Academic journal article African Studies Review

Reading the Diary of Akinpelu Obisesan in Colonial Africa

Academic journal article African Studies Review

Reading the Diary of Akinpelu Obisesan in Colonial Africa

Article excerpt

Abstract:

This article considers the private diary not just as a historical source or literary text, but mainly as a symbolic cultural creation with sociological and psychological dimensions. The multiple identities of Akinpelu Obisesan, a member of the colonial intelligentsia in Ibadan, are analyzed, giving us insight into the transformations in Yoruba masculinity in the colonial period and his own attempts at self-invention. The article also emphasizes the overlap between the personal and the general: between the private and the public domains and how the diarist straddles, and is in turn affected by, sociocultural currents reverberating from these two sites.

Introduction

One of the products of colonialism in Africa was a Western-educated elite with a distinct social identity. The political and nationalist activities of this elite have been well researched by several scholars, but with a few notable exceptions (see Echeruo 1977 and Zachernuk 2000 on Nigeria), the same cannot be said of its social history. This study is therefore a contribution to the growing literature on the consumption patterns and life style of this elite. It focuses specifically on an elite pastime, namely, that of the diarykeeping culture. It examines the diary of Akinpelu Obisesan, a member of the local intelligentsia in Ibadan, a city that later became the administrative headquarters of the colonial establishment in western Nigeria. However, while the details of the diary entries analyzed here reflect local developments, they are by no means peculiar to the Nigerian context. In a sense, they represent the nuanced cultural creations of the colonial subject in Africa, who, in addition to creating other public platforms of self-articulation, devised a personal outlet for the expression of thoughts about the social environment and his own role in it.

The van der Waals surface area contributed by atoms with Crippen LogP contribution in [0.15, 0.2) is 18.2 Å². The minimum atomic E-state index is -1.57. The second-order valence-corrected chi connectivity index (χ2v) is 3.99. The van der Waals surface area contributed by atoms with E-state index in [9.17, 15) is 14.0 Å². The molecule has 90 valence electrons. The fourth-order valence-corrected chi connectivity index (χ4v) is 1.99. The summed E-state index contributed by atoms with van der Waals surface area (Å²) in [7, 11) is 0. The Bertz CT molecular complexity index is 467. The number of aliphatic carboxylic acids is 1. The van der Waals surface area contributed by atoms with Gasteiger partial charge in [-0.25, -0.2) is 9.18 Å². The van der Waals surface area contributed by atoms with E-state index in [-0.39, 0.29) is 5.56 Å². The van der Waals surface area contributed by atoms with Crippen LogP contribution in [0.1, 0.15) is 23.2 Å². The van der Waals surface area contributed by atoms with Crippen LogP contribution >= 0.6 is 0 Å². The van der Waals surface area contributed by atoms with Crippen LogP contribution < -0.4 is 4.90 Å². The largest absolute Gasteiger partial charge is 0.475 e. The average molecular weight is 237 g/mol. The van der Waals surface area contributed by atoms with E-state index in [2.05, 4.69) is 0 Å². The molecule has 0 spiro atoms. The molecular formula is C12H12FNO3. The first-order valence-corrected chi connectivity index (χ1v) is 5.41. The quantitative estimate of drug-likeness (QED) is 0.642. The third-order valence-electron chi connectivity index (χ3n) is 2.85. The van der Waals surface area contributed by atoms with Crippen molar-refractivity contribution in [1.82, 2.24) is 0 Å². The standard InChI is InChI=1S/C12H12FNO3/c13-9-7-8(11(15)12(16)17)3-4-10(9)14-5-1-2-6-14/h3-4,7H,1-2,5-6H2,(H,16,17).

This article views the private diary notjust as a literary text but also as a symbolic cultural creation with psychological and sociological dimensions. While these two grids necessarily call for separate conceptual schemes, they are by no means mutually exclusive. They support and sometimes shed light on each other. Central to both paradigms is the issue of the selfhood of the diarist. The cathartic quality of the diary-keeping "ritual," as well as its other psychological dimensions, are part of diary-keeping as a private and personal experience, while the sociological aspect reveals the attempts of the diarist at self-representation and negotiation of his multiple identities. In the case of Obisesan's diary this latter preoccupation is particularly significant because, among other things, it unravels the individual experience of the diarist as a masculine subject, emphasizing how he was able to deal with different notions of masculinity in the course of his life. This article also discusses the intersection of other parameters of difference such as age, class (social status), and generation with gender in shaping individual identities.

The background for this study is provided by a discussion of the rise of the educated elite in colonial Ibadan, including the development of Ibadan literary culture and the career of Akinpelu Obisesan. Next I provide an overview of different perspectives on the diary, with special emphasis on the conflict between its public and private aspects. I then provide a conceptual framework for understanding the diary as a symbolic cultural creation, focusing on the sociological and psychological dimensions of diary keeping. The approach throughout is multidisciplinary, combining historical analysis with psychological, sociological, and philosophical perspectives.

The Rise of an Educated Elite in Colonial Ibadan

The role of the missions in the creation of an educated elite in Africa has been well studied (Ade-Ajayi 1965; Ayandele 1966). The foundation for Western education in Nigeria was laid in the nineteenth century by missionary groups such as the Church Missionary Society (CMS), the Wesleyans (Methodists) , the Roman Catholic Mission, the American Baptists, and the Presbyterian Mission (Fafunwa 1991:76), with the CMS as the most important in Ibadan. …

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